Veteran martial artist Andrea Guarelli, an eighth-degree black belt, provides a detailed overview of Matayoshi kobudo, a rare Okinawan martial art that focuses on traditional weaponry.

[Sponsored Post] As a child, did you wish you had a nunchaku so you could fight alongside Donatello, Michelangelo, Leonardo and Raphael? The Teenage Mutant Ninja Turtles are fictional, of course, but Matayoshi kobudo is a very real martial art, and it's making a resurgence around the world thanks to Andrea Guarelli of Verona, Italy. Guarelli is a master of goju-ryu karate-do and an eighth-degree black belt in Matayoshi kobudo. He’s the only Westerner to have received a sixth dan and the title of renshi directly from master Shinpo Matayoshi. That is possible because Guarelli trained under him for many years, and the two developed a deep personal friendship — as evidenced in a 1996 certificate of thanks that reads: “Mr. Andrea Guarelli, for a long time you have been applying yourself to the growth, diffusion and development, by your students in your country, of our cultural heritage, which is karate-kobudo of Okinawa. The extraordinary results you have reached have contributed to the prosperity of Zen Okinawan Kobudo Renmei. To pay you tribute for your contribution in the association and to honor the result of your effort, I would like to demonstrate my gratitude.” As chairman and founder of the International Matayoshi Kobudo Association, Guarelli has set out to preserve the history and teach the techniques of the Matayoshi style to students and instructors around the world. As part of this goal, he wrote Okinawan Kobudo: The History, Tools, and Techniques of the Ancient Martial Art, which Skyhorse Publishing has just made available for the first time in English. The book delves deep into the history of the Okinawan martial arts and includes many never-before-seen photographs given to Guarelli by the Matayoshi family. Of particular interest to the Black Belt readership are the full-color technique photos of eku no kata and related bunkai (fighting applications) that pit the eku (oar) against the bo (staff). The use of "white weapons" for self-defense has always been part of the cultural heritage of Japan’s Ryukyu Islands, which include Okinawa. Karate and kobudo are two wheels on the axle of the Japanese martial arts. And while karate is practiced more widely around the world, kobudo can add a similarly rich dimension of fitness to students of any martial art. Making the pursuit even better, training in weapons is a whole lot of fun. Below is a video of two of Guarelli's students demonstrating nunchaku renzoku kumite.

The Matayoshi style of kobudo dates back to the 1500s. It was systemized and modernized by Shinko Matayoshi early in the 20th century. After his death in 1947, his son Shinpo Matayoshi assumed responsibility as soke and codified the art further, creating hojoundo (basic training exercises), kata and bunkai. When Shinpo Matayoshi died in 1997, his son Shinsei Yasushi Matayoshi inherited his father's dojo — although he’s not a practitioner of the style. Shinsei Yasushi Matayoshi wrote the preface to Guarelli's book: "I congratulate Andrea Guarelli sensei, direct student of my father Shinpo, on the publication of his book about the history, techniques and kata of our school. In spite of national and language differences, no distance exists between people who aspire to the same martial way (budo), and I am deeply grateful for his love and respect toward my father, grandfather and family." The weapons of Matayoshi kobudo are divided into four categories: long, short, soft and double. In combat, long weapons have two advantages over shorter weapons. They have a higher potential efficacy, thanks to their length and trajectory. And their range of action is wider than that of shorter weapons, which permits the user to strike first and from a safe distance. Matayoshi kobudo long weapons include the bo, eku, nunti (perforating weapon) and chogama (long scythe). Short weapons are easier to carry. For this reason, historically they were more often used for defense than for offense. Matayoshi kobudo short weapons include the jo (medium-length staff) and kuwa (similar to a hoe). The so-called "soft weapons” of Matayoshi kobudo include folding weapons and limber weapons. Their lengths vary, and they’re most frequently considered secondary weapons intended for use after a main weapon. They can be hidden around the waist (suruchin, or rope with weights at the ends), in the sleeves (nunchaku) or on the back (sansetsukon, or three-section staff) before deployment in a confrontation. Also in this category is the kuramanbo (“stick that turns”). Historically, the double weapons of Matayoshi kobudo were its primary tools of defense. The sai and tunkuwa (also called tonfa or tuifa) are still in widespread use and viewed as basic weapons suitable for beginners. Others, like the kama and tinbe (shields), are intended for more advanced practitioners. A few, including the tekko (fist-load weapon) and tecchu (hand-held striking implements), are rarely taught and, therefore, reserved for students at the highest level of the martial art. This post is intended to whet the reader’s appetite. No doubt martial artists across the English-speaking world will want to learn more about Matayoshi kobudo and Andrea Guarelli. They can do so by visiting the International Matayoshi Kobudo Association website. Andrea Guarelli’s text Okinawan Kobudo: The History, Tools, and Techniques of the Ancient Martial Art can be purchased from Amazon.com as a paperback book or an e-book. More good news for American martial artists: Andrea Guarelli plans to conduct a seminar in Connecticut in August 2016. For details, visit the Matayoshi Kobudo Association of America website. About the author: Kimberly Rossi Stagliano is a student of Andrea Guarelli, as well as the secretary and treasurer of the International Matayoshi Kobudo Association and the vice president of the Matayoshi Kobudo Association of America. She trains in shito-ryu karate and Matayoshi kobudo with Kyoshi Danilo Torri, a founder of the IMKA and president of the MKAA, at Hanko Ryu Martial Arts in Trumbull, Connecticut. She’s a nationally recognized author, blogger and speaker who’s been published in The Washington Post and The Huffington Post.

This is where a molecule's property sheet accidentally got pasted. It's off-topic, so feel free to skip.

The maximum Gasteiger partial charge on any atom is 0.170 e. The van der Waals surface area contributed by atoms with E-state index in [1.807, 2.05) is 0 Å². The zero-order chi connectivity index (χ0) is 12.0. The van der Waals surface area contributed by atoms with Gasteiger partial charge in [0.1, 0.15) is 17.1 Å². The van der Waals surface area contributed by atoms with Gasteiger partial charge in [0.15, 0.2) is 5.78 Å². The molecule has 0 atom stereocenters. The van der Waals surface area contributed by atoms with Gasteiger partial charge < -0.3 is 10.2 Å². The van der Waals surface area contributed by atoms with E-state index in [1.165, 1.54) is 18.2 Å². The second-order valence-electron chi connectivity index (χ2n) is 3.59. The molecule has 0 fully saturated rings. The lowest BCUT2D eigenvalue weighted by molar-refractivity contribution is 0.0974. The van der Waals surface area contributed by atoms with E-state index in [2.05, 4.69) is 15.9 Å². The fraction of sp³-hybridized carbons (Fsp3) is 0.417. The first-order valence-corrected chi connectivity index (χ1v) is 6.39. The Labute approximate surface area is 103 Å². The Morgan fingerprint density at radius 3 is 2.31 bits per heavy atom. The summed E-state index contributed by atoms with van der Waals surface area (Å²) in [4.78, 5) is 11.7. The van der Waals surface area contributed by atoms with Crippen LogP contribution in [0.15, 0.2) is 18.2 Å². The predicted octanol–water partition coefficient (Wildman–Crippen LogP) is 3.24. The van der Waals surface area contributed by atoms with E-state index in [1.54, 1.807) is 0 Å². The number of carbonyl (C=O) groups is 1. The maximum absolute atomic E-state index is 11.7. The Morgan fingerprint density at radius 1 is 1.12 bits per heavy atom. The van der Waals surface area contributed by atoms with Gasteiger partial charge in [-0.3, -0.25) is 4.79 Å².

Learn how this iconic martial arts researcher was introduced to judo, jujutsu, kendo, iaido and other budo and bujutsu — and how he immersed himself in each discipline.

On October 20, 1982, the martial arts world lost one of its most dynamic and charismatic figures. Donn F. Draeger, USMC (retired), budo kyoshi (full professor of Japanese martial arts and ways) and ranked martial artist in perhaps a dozen combative systems, passed away from cancer at age 60 in his home state of Wisconsin. Draeger is remembered today chiefly as the author of more than 30 books and numerous articles about the Asian martial arts, as well as for being one of the best-qualified and most experienced Western exponents of the combative arts. The oft-repeated legend that he either had or possessed the equivalent of some 100 black-belt ranks is perhaps apocryphal, but he no doubt was among the most accomplished martial artists of his generation, possibly of all time. He held a sixth-degree black belt in judo; a seventh degree in jojutsu (Japanese stick fighting), kendo and iaido; and a menkyo license in the tenshin shoden katori shinto-ryu of bujutsu. Yet Draeger was a private man, and little has been published about his background and how he came to be such a pioneering figure in Western martial arts history. More intent on studying and analyzing than on promoting himself, he made perhaps his greatest contribution to combative studies in the form of the reactivation of hoplology — the scholarly study of weaponry and human combative behavior, a field with which he became familiar by reading Sir Richard Francis Burton’s The Book of the Sword. This volume, first published in 1882 (and available today from Dover Publications), is a seminal hoplological text devoted to a cultural history of the sword from the earliest times to the Roman era, and it had a profound influence on Draeger’s thinking concerning weaponry, systems of combat and their place in global culture.